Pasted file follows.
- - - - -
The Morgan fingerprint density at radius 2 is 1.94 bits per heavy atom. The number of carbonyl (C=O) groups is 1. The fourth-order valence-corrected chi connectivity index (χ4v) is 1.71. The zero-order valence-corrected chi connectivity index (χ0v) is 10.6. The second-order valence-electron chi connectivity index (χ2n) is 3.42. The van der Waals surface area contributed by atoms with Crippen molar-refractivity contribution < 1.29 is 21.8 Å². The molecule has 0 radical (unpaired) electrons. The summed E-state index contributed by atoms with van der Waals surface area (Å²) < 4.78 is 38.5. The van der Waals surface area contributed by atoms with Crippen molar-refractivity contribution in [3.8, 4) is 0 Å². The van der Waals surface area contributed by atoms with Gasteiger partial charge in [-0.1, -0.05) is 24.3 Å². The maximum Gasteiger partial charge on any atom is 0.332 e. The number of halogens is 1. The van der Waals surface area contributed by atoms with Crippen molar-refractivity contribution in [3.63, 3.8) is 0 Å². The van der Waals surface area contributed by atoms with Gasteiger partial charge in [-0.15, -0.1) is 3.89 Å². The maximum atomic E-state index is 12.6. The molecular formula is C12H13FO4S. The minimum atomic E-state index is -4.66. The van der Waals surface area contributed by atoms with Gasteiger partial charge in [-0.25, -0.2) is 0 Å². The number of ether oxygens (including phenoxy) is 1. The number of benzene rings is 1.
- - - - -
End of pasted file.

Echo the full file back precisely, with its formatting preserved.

The Morgan fingerprint density at radius 2 is 1.94 bits per heavy atom. The number of carbonyl (C=O) groups is 1. The fourth-order valence-corrected chi connectivity index (χ4v) is 1.71. The zero-order valence-corrected chi connectivity index (χ0v) is 10.6. The second-order valence-electron chi connectivity index (χ2n) is 3.42. The van der Waals surface area contributed by atoms with Crippen molar-refractivity contribution < 1.29 is 21.8 Å². The molecule has 0 radical (unpaired) electrons. The summed E-state index contributed by atoms with van der Waals surface area (Å²) < 4.78 is 38.5. The van der Waals surface area contributed by atoms with Crippen molar-refractivity contribution in [3.8, 4) is 0 Å². The van der Waals surface area contributed by atoms with Gasteiger partial charge in [-0.1, -0.05) is 24.3 Å². The maximum Gasteiger partial charge on any atom is 0.332 e. The number of halogens is 1. The van der Waals surface area contributed by atoms with Crippen molar-refractivity contribution in [3.63, 3.8) is 0 Å². The van der Waals surface area contributed by atoms with Gasteiger partial charge in [-0.15, -0.1) is 3.89 Å². The maximum atomic E-state index is 12.6. The molecular formula is C12H13FO4S. The minimum atomic E-state index is -4.66. The van der Waals surface area contributed by atoms with Gasteiger partial charge in [-0.25, -0.2) is 0 Å². The number of ether oxygens (including phenoxy) is 1. The number of benzene rings is 1.